Lubomira Radoilska (ed.)
Oxford University Press (2012)
|Abstract||Autonomy is a fundamental though contested concept both in philosophy and the broader intellectual culture of today’s liberal societies. For instance, most of us place great value on the opportunity to make our own decisions and to lead a life of our own choosing. Yet, there is stark disagreement on what is involved in being able to decide autonomously, as well as how important this is compared to other commitments. For example, the success of every group project requires that group members make decisions about the project collectively rather than each on their own. This disagreement notwithstanding, mental disorder is routinely assumed to put a strain on autonomy; however, it is unclear whether this is effectively the case and, if so, whether this is due to the nature of mental disorder or the social stigma that often attaches to it. This book is the first exploration of the nature and value of autonomy with reference to mental disorder. By reflecting on instances of mental disorder where autonomy is apparently compromised, it offers a systematic discussion of the underlying presuppositions of the present autonomy debates in philosophy and psychiatry. In so doing, it helps address different kinds of emerging scepticism questioning either the appeal of autonomy as a concept or its relevance to specific areas of normative ethics, including psychiatric ethics.|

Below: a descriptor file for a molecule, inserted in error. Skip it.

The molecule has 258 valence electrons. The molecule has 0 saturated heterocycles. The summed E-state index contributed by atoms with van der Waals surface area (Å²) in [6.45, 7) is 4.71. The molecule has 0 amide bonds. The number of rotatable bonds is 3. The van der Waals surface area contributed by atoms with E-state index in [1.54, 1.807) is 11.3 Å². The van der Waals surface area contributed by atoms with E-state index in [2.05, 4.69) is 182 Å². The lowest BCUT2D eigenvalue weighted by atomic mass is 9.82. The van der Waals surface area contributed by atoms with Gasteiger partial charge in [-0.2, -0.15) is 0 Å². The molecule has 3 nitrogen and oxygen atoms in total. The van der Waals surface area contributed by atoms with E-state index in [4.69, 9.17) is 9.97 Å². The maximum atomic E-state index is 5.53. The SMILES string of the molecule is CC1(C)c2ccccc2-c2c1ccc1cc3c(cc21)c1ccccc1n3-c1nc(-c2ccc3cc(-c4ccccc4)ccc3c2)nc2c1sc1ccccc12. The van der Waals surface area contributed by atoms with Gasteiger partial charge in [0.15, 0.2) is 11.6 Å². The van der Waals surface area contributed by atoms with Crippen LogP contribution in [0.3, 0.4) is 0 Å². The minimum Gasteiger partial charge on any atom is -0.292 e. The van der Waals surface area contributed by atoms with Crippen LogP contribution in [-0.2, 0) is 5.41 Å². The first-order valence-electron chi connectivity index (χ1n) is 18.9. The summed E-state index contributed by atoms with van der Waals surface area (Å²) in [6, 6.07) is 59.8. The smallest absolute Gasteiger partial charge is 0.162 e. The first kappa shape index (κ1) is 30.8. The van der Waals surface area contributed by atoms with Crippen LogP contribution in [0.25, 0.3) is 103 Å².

|Keywords||Autonomy and Agency Mental disorder Decisional capacity Practical rationality Reasons and Values|
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